Max Verstappen holds off Carlos Sainz to win Canadian Grand Prix
Max Verstappen had long promised that given the tools he was more than capable of delivering a world championship. He duly took the title last year but his victory at the Canadian Grand Prix for Red Bull was an object demonstration that he appears in every position to now go on to seal multiple championships.
He had never won at the Circuit Gilles-Villeneuve before but he owned the race with a dominant and composed drive redolent of the great champions, including seeing off a late charge from Ferrari’s Carlos Sainz who was second. The victory has further extended Verstappen’s lead over title-rival Ferrari’s Charles Leclerc, who is third in the championship, to 49 points.
Lewis Hamilton and George Russell secured third and fourth for Mercedes with a performance that will be a real fillip for the team. Third place equalled Hamilton’s best result this season. The seven-time champion’s broad smile and pleasure in having a decent ride beneath him was palpable, clearly reinvigorated by genuinely feeling he was part of the fight. “It feels great today to be in amongst the battle,” he said. “For a second I was just about keeping up with these guys in front. It’s given me and the team a lot of hope that there is more to come from this car.”
There will be cause for optimism at Mercedes in that they demonstrated superb race pace, staying well in touch with the times of Ferrari and Red Bull. They may yet dare dream of a fighting for a win at the next round at Silverstone.
Yet it was Verstappen who had shown the field how hard it will be to catch him this season. After a remarkable lap in wet conditions to claim pole, he followed it with another masterclass of control at times under fierce pressure. The 24-year-old’s title-winning victory in Abu Dhabi last year may have been mired in controversy but there is simply no arguing with his credentials to be world champion, then and more importantly, now. This is his sixth win from nine races this season and afterwards he bore the relaxed demeanour of a man who is exactly where he wants to be.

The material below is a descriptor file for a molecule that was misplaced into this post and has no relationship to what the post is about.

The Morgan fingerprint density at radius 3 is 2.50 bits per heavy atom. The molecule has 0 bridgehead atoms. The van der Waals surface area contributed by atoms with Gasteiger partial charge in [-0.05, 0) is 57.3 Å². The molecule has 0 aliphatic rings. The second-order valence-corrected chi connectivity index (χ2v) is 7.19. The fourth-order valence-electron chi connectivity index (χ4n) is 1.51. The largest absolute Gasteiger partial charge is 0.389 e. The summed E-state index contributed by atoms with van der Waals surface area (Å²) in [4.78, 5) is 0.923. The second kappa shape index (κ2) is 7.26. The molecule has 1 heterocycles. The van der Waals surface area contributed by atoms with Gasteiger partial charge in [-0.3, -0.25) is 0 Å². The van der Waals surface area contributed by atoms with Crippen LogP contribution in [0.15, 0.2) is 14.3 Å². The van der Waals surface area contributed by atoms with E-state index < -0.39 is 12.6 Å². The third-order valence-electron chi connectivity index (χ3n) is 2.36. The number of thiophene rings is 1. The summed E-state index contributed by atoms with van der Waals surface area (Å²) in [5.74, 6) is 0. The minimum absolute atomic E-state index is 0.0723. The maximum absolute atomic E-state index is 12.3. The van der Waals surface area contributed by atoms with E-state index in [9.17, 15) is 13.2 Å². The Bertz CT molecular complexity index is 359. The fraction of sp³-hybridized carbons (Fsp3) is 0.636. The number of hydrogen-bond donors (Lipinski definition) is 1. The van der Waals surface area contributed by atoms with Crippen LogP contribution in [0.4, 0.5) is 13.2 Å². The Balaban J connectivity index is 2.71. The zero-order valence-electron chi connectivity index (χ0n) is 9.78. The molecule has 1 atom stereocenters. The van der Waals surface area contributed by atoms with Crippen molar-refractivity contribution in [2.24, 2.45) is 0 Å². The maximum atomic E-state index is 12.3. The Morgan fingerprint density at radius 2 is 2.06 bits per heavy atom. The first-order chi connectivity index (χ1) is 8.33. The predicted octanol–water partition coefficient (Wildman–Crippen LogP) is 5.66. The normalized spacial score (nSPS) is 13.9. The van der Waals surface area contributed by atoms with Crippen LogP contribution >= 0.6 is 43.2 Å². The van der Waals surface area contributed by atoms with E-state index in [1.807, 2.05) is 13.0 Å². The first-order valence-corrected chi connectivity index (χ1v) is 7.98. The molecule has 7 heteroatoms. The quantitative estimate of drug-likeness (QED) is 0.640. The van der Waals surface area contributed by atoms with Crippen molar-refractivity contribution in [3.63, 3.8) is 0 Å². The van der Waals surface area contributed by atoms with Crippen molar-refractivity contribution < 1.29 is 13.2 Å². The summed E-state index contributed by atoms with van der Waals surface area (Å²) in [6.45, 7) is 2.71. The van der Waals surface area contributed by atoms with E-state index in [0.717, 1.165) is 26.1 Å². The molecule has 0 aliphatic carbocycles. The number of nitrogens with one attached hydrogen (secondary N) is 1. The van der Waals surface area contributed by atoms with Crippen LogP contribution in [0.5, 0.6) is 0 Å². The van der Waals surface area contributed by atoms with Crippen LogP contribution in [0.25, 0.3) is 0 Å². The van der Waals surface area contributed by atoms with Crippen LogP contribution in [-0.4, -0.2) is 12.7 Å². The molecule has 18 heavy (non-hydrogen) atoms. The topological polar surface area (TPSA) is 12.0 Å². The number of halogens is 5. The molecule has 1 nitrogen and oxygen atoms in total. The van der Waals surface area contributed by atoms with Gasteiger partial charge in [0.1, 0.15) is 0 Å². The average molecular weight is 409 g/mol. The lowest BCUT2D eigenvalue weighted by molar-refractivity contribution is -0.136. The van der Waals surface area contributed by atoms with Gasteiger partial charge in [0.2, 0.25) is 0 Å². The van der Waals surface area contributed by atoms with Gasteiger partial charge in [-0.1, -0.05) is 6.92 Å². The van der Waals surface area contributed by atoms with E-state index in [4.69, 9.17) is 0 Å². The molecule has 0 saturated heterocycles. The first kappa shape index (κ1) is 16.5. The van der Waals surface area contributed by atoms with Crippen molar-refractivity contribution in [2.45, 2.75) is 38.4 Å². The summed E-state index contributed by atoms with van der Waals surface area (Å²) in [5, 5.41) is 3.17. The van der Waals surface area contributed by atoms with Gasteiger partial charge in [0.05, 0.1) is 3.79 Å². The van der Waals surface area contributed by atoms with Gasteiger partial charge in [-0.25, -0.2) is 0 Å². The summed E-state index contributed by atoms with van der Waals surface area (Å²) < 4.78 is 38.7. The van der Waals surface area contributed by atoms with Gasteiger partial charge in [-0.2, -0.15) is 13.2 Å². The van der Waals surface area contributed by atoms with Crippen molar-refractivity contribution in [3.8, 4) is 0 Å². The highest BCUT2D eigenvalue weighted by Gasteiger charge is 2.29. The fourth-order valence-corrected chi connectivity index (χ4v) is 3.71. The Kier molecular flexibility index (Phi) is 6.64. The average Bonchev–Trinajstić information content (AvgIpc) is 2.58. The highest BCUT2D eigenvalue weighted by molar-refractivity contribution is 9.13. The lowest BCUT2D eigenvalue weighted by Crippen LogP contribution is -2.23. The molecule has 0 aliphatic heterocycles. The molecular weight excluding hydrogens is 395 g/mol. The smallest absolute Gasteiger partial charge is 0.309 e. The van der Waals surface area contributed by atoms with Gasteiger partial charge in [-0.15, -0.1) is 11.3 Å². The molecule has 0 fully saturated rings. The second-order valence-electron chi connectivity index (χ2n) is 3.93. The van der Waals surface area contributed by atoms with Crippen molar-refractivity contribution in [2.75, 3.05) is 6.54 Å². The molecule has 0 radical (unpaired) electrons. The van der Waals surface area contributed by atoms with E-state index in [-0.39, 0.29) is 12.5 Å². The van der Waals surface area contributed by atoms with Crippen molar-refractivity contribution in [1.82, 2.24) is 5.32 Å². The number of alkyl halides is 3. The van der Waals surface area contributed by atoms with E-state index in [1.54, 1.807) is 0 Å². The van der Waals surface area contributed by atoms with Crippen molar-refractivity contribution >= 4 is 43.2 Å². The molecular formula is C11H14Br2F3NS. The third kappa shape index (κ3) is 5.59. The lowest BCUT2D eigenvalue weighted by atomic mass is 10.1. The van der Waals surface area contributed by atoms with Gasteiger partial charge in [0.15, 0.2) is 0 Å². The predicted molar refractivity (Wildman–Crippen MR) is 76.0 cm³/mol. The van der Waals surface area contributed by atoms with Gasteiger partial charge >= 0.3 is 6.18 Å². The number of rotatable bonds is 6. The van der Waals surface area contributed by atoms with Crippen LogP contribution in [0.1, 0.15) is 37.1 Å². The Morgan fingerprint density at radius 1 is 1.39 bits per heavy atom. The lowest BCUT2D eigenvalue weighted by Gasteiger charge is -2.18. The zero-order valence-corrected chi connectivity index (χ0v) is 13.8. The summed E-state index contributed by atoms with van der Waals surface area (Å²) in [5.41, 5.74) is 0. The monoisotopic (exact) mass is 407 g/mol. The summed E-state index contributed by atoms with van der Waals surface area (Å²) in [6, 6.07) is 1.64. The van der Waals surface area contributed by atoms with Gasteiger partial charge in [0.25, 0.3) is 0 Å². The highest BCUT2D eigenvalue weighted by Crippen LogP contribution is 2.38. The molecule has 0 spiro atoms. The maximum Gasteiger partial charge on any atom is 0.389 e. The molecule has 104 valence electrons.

“I was flat-out, pushing to the limit. I knew I could make a mistake, the pressure was always on,” he said. “It was proper racing, proper pushing. It was really on the edge and that was good to see.”
Verstappen has been aided by Ferrari’s reliability problems that have recently plagued Leclerc. Here it was a case of Leclerc doing his best to minimise the damage of starting from 19th after grid penalties for an engine change. This was always going to be a difficult afternoon and he made it back to take fifth. Not quite what he would have hoped for as Ferrari left him out too long bottled up behind Esteban Ocon. The Scuderia now badly need to give him a reliable car with which to challenge and hone their decision making if they are to begin clawing back Verstappen’s lead.
From the very off the world champion had shown his intent. Verstappen made a great start from pole, seeing off the threat from Fernando Alonso who was alongside him on the front row, while Hamilton held onto his fourth place. Sainz then cleared Alonso to take second place on lap three.
Verstappen swiftly opened a gap, three seconds clear of Sainz by lap eight. Pit stops ensued after an early virtual safety car when Sergio Pérez pulled off track after a gearbox problem on lap nine, with Verstappen and Hamilton stopping but Ferrari leaving Sainz out to inherit the lead. Racing resumed with Verstappen now behind Sainz and Alonso, but he swiftly passed the latter on lap 16 to claim second, showing his commitment on fresh rubber with a series of fastest laps.
In a race dictated by his control, the flawless execution lap after lap was vital and he showed no chinks in the armour. Sainz pitted under a second VSC and Verstappen reassumed the lead, the Dutchman having already pounded out an advantage, nine seconds clear of Sainz by lap 20. Verstappen was serene in front, reacting with pace every time the Spaniard edged closer. He took his second stop on lap 44 and Sainz now led with Ferrari looking to pull off a one-stop, with a nine-second lead to Verstappen.
However a safety car was called on lap 49 and Ferrari jumped on the chance for a free stop for Sainz, who came out in second. It left a sprint to the finish between the two on similar rubber.
Verstappen nailed the restart with 15 laps remaining and attempted to reimpose his authority. Sainz refused to be bowed and stayed within DRS range. He closed repeatedly but Verstappen held his nerve and the perfect line. Sainz hounded him hard but the Dutchman was imperious in seeing out the pressure to take the flag.
The season still has a long way to run but in Montreal Verstappen showed form that sees him more than ready to disappear over the horizon. Catching him now will be some feat.
Alpine’s Ocon was in sixth and his teammate Alonso in ninth. Valtteri Bottas and his teammate Guanyu Zhou were in seventh and eighth for Alfa Romeo and Lance Stroll 10th for Aston Martin.